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Home » Clarion » 2016 » February 2016 » CUNY files for an impasse

CUNY files for an impasse


In a surprise move a day after its January 25 bargaining session with the PSC, CUNY management petitioned the New York State Public Employment Relations Board (PERB) to declare an impasse in contract negotiations between the two parties.

“If there is an impasse in contract negotiations, it has been created by management,” wrote PSC President Barbara Bowen in a message to members. After receiving an economic offer from CUNY on November 4, which included no retroactive salary increases for four of the six years PSC members have received no raises due to the lapsed contract – a 6 percent raise overall – the union presented a counteroffer on November 19. Instead of responding, CUNY, with no advance discussion, filed for the impasse declaration.

Outside Mediator

Bowen noted that in its statement on the impasse filing, CUNY appeared to try to lay blame on the union, despite the fact that management took five years to make an economic offer of any kind. CUNY General Counsel Fredrick P. Schaffer, the university’s vice chancellor for legal affairs, cited the PSC’s organizing for a strike authorization vote as a rationale for the impasse filing, even though no strike has been planned and such a vote is well within the bounds of the New York State Public Employees Fair Employment Act (known as the Taylor Law).

While the Taylor Law forbids public employees to strike, it does not carry penalties for a vote such as the one the PSC is organizing that would authorize the union’s Executive Council to call a strike, if determined to be necessary. In addition, the law governs other aspects of labor relations for public-sector workers, such as procedures for declaring and overcoming an impasse in contract negotiations.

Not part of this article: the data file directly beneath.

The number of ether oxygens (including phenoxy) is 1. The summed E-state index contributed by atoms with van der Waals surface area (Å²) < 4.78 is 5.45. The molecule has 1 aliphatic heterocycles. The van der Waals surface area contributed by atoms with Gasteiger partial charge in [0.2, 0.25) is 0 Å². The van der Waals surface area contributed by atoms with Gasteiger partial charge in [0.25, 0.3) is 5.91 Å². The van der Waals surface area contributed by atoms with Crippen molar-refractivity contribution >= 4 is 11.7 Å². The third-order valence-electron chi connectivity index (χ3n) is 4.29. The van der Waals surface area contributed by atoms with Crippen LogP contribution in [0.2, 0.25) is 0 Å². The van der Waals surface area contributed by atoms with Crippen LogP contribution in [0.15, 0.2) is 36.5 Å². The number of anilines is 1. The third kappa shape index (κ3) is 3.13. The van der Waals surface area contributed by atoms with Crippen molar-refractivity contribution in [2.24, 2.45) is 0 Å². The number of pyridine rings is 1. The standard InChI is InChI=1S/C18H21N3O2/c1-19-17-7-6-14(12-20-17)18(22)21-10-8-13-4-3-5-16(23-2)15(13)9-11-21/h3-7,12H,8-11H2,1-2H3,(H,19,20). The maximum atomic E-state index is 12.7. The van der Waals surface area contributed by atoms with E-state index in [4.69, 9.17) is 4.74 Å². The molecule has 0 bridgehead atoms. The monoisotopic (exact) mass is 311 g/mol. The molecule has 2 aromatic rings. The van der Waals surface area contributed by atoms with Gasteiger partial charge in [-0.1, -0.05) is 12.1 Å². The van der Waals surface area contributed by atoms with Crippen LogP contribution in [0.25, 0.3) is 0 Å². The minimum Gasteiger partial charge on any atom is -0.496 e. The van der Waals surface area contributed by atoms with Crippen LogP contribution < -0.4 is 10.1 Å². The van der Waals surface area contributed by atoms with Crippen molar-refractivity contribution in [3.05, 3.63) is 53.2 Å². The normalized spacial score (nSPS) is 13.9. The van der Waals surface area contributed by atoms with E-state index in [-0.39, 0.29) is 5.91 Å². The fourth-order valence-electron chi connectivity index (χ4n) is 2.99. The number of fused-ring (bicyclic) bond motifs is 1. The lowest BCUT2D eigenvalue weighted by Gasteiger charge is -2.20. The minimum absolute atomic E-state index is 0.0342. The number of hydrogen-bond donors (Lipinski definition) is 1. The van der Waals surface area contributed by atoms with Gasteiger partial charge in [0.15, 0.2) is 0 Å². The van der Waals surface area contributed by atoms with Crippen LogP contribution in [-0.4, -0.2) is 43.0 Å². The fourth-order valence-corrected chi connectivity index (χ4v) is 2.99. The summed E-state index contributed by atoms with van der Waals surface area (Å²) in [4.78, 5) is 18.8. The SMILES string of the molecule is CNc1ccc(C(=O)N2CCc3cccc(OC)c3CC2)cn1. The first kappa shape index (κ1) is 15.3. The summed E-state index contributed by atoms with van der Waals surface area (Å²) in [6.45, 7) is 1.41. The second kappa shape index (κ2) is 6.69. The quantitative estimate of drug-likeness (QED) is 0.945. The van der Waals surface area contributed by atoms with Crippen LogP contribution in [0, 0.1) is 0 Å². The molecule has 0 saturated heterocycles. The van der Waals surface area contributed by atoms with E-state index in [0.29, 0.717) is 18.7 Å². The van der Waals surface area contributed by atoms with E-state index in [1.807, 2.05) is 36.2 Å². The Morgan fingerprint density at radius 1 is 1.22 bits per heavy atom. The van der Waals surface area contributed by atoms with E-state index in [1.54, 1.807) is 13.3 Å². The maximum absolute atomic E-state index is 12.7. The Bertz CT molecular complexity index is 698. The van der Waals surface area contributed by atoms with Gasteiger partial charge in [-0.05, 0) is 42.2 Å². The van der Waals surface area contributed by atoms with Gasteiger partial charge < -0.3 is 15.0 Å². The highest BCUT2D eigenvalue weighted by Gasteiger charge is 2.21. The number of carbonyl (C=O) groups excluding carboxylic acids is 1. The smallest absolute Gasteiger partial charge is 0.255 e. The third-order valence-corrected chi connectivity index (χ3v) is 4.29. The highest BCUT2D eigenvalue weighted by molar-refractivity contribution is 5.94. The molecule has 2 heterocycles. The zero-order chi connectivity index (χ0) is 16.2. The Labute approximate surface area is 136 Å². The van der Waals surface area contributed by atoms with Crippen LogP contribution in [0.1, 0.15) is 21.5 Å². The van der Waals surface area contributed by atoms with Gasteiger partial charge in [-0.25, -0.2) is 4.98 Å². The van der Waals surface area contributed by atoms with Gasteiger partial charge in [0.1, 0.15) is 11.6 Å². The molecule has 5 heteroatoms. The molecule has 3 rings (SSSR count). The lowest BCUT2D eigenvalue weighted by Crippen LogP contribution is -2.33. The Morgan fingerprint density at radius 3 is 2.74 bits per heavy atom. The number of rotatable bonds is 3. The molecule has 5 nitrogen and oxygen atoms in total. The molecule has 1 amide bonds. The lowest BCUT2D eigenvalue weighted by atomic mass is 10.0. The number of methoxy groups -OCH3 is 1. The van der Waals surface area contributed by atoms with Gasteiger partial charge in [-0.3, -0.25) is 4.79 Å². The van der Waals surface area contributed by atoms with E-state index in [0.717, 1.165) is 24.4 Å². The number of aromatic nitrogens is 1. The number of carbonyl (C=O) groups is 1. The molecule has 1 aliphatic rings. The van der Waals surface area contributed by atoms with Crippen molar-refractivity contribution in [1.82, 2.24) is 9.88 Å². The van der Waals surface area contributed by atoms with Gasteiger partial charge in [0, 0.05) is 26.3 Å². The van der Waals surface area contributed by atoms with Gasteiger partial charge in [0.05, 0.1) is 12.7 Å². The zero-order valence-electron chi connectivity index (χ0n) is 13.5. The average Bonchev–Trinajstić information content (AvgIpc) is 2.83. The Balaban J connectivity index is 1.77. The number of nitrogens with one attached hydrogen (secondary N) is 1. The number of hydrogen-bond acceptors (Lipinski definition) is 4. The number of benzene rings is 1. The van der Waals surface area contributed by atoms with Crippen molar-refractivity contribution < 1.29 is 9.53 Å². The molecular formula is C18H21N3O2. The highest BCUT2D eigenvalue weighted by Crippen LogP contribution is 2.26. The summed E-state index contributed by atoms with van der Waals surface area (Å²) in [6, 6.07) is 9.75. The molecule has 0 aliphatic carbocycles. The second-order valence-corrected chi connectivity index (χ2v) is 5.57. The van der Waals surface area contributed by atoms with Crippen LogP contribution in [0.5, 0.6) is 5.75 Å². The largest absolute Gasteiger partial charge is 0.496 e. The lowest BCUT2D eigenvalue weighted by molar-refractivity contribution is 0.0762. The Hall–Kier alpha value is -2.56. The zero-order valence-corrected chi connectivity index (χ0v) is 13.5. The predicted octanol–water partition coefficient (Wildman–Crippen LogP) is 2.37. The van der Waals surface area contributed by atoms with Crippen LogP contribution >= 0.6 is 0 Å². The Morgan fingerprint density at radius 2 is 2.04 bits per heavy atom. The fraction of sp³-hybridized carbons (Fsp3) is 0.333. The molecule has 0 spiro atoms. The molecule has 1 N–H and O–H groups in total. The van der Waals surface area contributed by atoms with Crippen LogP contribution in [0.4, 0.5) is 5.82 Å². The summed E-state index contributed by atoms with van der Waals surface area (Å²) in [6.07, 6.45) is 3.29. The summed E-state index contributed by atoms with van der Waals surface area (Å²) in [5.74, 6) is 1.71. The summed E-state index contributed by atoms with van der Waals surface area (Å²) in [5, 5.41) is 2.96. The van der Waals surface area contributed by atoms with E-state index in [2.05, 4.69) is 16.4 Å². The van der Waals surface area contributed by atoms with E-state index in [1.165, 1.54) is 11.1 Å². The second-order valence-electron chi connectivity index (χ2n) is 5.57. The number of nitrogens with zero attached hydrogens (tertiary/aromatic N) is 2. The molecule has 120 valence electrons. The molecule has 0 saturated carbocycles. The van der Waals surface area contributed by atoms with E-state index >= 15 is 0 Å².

After one of the parties petitions PERB for an impasse declaration, the board makes a determination as to whether an impasse has been reached. If PERB declares that the parties are indeed at an impasse, the Taylor Law governs the processes for parties to a collective bargaining agreement to seek mediation and arbitration of contract. The first step is for PERB to assign a mediator to assist the parties in their collective negotiations.

If mediation does not resolve the collective negotiations, PERB then appoints a fact-finding board, which has the power to make public recommendations for the resolution of the contract and to assist the parties in reaching an agreement.

After the fact-finding board makes its report, if the impasse continues, PERB has the authority to take steps it deems appropriate to resolve the dispute. These may include additional recommendations to those made in the fact-finding report, or providing voluntary arbitration for the parties. In the unlikely event that deliberations reach the stage of fact-finding and either CUNY or the PSC does not accept the recommendations of the fact-finding board, its report would be submitted to the CUNY Board of Trustees, which may take further action to reach an agreement.

While Bowen said that “the PSC is happy to work with an appropriate mediator if it will advance discussions,” she added: “the real problem is not mediation; it’s money.”

In a press statement she said, “Governor Andrew Cuomo has included $240 million for resolving CUNY contracts in his proposed budget. CUNY should join the union in fighting to ensure that those funds are part of an overall increase in public investment in CUNY.”

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